Hyarchis has described the formal warning issued to it by ACMA over alleged SMS spam as a ‘slap in the face’ that sets a dangerous precedent for the entire web marketing industry.
The firm premium SMS marketing firm, which was last week formally warned by ACMA for alleged breaches of the Spam Act, has expressed its disappointment over the ruling, which SC understands involved three SMS messages sent to a single customer.
According to Hyarchis local agent, Peter Pichler, the user’s number was entered multiple times into a Hyarchis-owned web property, ezyfriends.net, in order to receive free content.
System records allegedly show that Hyarchis sent a compulsory SMS message to the user on each occasion to confirm that they wanted to receive the free content, and prompting them to take a unique code from the message and enter it into the website to proceed.
The user did not act on the messages, but instead reported them to ACMA as spam, according to Pichler.
This is where the story gets more interesting. The user’s mobile phone number is allegedly one of a handful of ‘unique electronic addresses’ – known colloquially as ‘fancy numbers’ – which contain a number of repeated digits. A hypothetical example would be 0499 999 999.
Hyarchis claims that the nature of these numbers makes them susceptible to abuse by third parties.
“Someone who was not the account holder thought it was a funny idea to enter a random number into one of our web ads,” said Pichler.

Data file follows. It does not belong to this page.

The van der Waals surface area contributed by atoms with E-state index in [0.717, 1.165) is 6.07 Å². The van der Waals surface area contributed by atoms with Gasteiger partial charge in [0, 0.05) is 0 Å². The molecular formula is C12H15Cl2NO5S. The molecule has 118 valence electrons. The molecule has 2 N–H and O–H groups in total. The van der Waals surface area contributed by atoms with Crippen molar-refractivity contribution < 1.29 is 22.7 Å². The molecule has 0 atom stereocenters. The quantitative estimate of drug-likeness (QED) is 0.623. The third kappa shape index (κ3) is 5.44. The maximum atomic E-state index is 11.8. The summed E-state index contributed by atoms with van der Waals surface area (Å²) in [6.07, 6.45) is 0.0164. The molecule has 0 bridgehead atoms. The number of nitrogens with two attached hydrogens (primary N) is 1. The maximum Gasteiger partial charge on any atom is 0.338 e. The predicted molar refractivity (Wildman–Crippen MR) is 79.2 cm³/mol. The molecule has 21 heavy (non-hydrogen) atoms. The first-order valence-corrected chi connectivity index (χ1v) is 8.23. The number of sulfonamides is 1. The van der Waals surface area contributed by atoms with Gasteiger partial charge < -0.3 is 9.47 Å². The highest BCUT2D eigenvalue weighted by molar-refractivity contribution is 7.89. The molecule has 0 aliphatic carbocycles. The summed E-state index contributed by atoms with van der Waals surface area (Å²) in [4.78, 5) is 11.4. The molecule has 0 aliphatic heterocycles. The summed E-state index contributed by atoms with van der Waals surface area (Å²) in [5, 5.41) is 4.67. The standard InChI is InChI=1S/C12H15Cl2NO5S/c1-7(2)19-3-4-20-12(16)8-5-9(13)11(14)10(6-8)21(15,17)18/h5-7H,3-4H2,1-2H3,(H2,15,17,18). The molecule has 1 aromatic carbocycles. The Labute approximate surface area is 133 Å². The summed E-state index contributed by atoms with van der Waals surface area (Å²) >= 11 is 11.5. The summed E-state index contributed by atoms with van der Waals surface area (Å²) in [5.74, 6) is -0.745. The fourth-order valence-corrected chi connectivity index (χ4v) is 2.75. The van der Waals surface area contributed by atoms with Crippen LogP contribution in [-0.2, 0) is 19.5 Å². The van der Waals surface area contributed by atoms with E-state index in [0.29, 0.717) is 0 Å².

“Of course, the real account holder received a compulsory message from us [to verify if they wanted to join]. The customer immediately complained to ACMA who started an investigation and found us ‘guilty’ of spam for sending this compulsory message.”
According to Pichler, the ruling sets a very dangerous precedent for premium mobile and web marketing firms in general. This is because it places the onus on marketers to ensure that when a mobile number is entered into an online promotion, it has been entered by the account’s owner, and not at random.
“There’s no way to stop people entering wrong phone numbers on the web,” said Pichler.
SC also understands that part of ACMA’s complaint against Hyarchis may have evolved since the original warning. Comment is being sought from ACMA to verify the facts of the case.
Pichler said the allegations had damaged Hyarchis’ reputation in the market. He said the firm has been active through the Communications Alliance in addressing some of the more common perceptions of the premium SMS sector.
“We’ve never had any problems before with ACMA,” said Pichler.
“We’re not known for being aggressive in the premium SMS space. What we have been is very active in trying to resolve issues in the industry. We’re one of the first to offer 24x7 customer support and a 100 percent refund guarantee, so the warning is just a slap in the face for us.
“We’ve been slapped down for something really minor. When you Google our name this comes up. It’s not good. It’s an absolute over-reaction.”
Comment is being sought from ACMA.
Hyarchis sets record straight on spam warning
By Ry Crozier on Nov 24, 2008 4:06PM